Airport wi-fi

While more and more airports are installing free wi-fi, finding a connection can still be hit or miss when traveling around the US. So it’s especially beneficial that American Express Platinum comes with complimentary access to unlimited wi-fi at more than a million hotspots worldwide with the Boingo American Express Preferred Plan.

The Chase Sapphire Reserve does not have an option like this. However, card users have access to more than 900 airport lounges which almost always have free wi-fi.

Hotels

There are definitely some perks to using your American Express Platinum card to book hotels. Card users can upgrade to Starwood Preferred Guest Gold Status without meeting any of the requirements. Likewise, users will automatically get Hilton Hhonors Gold Status, which will help them earn reward status faster at Hilton properties.

If travelers book their hotel stay through American Express Travel, they can receive a $75 hotel credit to be used on dining, spa and resort activities. To earn the credit, guests must stay a minimum of two consecutive nights at one of the properties in Hotel Collection. Guests will also receive a room upgrade, if available.

And finally, those card holders choosing to book through Fine Hotels and Resorts (the American Express hotel booking platform) get daily breakfast for two, room upgrades when available, complimentary wi-fi and a $100 amenity credit.

The Chase Sapphire Reserve card says that card holders will receive exclusive benefits at the Luxury Hotel & Resort Collection, but we were unable to find details on what that includes.

Transfer points

With the American Express Platinum card, consumers can transfer their points to a participating Frequent Flyer program, like Delta SkyMiles. A fee of 0.0006 per point will be charged to your credit card account. There is a maximum fee of $99, and the company may offer cardholders the option to redeem points to cover this fee.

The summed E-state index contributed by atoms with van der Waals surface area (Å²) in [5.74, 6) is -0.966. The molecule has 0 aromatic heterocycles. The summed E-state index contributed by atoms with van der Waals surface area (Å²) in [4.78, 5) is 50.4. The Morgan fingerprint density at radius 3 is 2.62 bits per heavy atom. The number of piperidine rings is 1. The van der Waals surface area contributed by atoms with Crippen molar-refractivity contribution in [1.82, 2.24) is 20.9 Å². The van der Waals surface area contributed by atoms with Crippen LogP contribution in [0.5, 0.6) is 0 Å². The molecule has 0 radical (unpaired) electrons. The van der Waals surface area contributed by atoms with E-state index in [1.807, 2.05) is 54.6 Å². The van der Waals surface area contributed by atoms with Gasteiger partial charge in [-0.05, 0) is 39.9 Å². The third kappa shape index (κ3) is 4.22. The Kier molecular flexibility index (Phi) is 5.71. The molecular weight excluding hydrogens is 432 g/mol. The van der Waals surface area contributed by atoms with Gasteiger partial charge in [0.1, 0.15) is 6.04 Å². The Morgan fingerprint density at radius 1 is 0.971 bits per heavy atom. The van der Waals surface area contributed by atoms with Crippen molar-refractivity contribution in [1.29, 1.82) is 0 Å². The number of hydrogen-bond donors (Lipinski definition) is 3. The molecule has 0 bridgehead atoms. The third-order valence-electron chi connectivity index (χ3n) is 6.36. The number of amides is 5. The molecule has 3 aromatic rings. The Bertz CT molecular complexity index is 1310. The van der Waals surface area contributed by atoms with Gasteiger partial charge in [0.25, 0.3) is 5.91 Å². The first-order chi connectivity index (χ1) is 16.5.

Over at Chase, Sapphire Reserve cardholders get a 1:1 point transfer to leading airline programs, like United MileagePlus. Points can also be transferred to hotel loyalty programs like Marriott Rewards and IHG Rewards Club.

Verdict?

We can’t say which card is better or worse: both have plenty of attractive features for travelers. With the American Express Platinum card, customers have to spend less upfront to get their bonus points. And earning five points for every dollar spent is a feature unmatched by any other card. There also seems to be more perks when customers choose to book hotels through the company.

On the other hand, the 100,000 bonus points Chase Sapphire Reserve cardholders get after signing up and spending the required amount is a major selling point. Cardholders also have more freedom when it comes to how they earn points. Sure, they only get three points for every dollar spent on airfare, but they can book it wherever they want and it also applies to hotels and taxis. The $300 travel credit also comes with fewer strings than the Amex Platinum’s $200 airline fee credit.

Ultimately, consumers have to select that card that works best for them. Regardless of which you choose, it’s clear travelers have more options than ever before.

Brittany is a writer at Yahoo Finance.